‘Back in the early Sixties, Chris was just a young girl having fun, and I don’t think we’d think about putting labels like that on someone like her now. Then, women took the blame for stuff – they took the blame for a man’s urges. The world we live in is very different now, and I don’t know if there’s the same appetite to blame women for the sins of men.

‘The redemption of my mum would be something I’d be delighted to see. She was an icon, but she was also a human being with a family, she was a grandmother – and she was a terrible victim as well. It would be nice if we lived in a world where women aren’t vilified for what men do.’

Keeler died of the lung complaint chronic obstructive pulmonary disease (COPD) in the Princess Royal hospital in Bromley, south-east London on Monday. She was 75. Mr Platt is her son by her second, brief marriage to company director Anthony Sidney Platt, from Wiltshire.

Speaking from his cottage in rural Longford, Ireland, Mr Platt, said: ‘There are some quite awful pictures of Chris when she wasn’t well a few years ago, when she was quite large. I know she hated them when she saw them.’

But he remembers her fondly as having a great sense of humour right up until the end, loving Scrabble, crosswords and having a ‘fantastic memory for numbers’.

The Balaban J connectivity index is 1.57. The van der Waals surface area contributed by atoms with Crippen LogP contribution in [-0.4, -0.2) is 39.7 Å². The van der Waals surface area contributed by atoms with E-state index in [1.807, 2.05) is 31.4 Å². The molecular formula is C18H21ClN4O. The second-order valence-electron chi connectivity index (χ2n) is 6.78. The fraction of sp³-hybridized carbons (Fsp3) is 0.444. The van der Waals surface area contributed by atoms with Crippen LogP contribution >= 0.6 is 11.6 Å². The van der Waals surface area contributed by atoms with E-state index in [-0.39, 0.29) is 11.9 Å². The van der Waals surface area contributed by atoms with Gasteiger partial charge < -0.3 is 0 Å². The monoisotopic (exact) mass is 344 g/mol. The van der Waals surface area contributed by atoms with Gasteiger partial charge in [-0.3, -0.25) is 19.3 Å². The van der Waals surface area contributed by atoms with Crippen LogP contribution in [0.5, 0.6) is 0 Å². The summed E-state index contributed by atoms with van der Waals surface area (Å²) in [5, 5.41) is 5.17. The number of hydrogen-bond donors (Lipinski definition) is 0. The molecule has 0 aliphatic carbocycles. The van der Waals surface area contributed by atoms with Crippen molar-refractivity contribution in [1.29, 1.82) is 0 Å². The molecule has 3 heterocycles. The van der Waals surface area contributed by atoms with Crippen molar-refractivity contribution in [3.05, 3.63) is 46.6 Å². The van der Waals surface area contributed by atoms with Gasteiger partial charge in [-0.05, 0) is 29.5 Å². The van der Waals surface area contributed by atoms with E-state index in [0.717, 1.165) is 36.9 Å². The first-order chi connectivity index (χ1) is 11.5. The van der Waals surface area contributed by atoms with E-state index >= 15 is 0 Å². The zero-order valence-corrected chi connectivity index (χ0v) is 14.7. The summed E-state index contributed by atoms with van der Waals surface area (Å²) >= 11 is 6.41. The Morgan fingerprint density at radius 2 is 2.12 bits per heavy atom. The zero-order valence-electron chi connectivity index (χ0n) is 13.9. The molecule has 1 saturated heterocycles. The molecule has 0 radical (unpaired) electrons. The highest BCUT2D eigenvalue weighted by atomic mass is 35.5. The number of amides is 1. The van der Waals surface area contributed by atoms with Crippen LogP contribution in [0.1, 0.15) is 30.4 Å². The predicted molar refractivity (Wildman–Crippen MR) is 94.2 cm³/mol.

‘And she also had a great sense of justice, he added. ‘She would stand up against big guys and tell them they were slap-bang out of order. If I learned anything from her it’s about bravery to stand up and have your voice heard when you need to.’

Despite the strains of the Profumo Affair, Mr Platt – a business consultant who lives with his wife and their young child – said there were also aspects of his mother’s life at the centre of swinging London that she never regretted.

‘She had the opportunity to meet fantastic people, really interesting people, and she led a fantastic life,’ he said.

‘Of course, a lot of it was fun. This is a girl brought up very poor and in a bad environment in post-war Britain – and she had the opportunity to meet princes and movie stars and become famous herself. It must have been very exciting.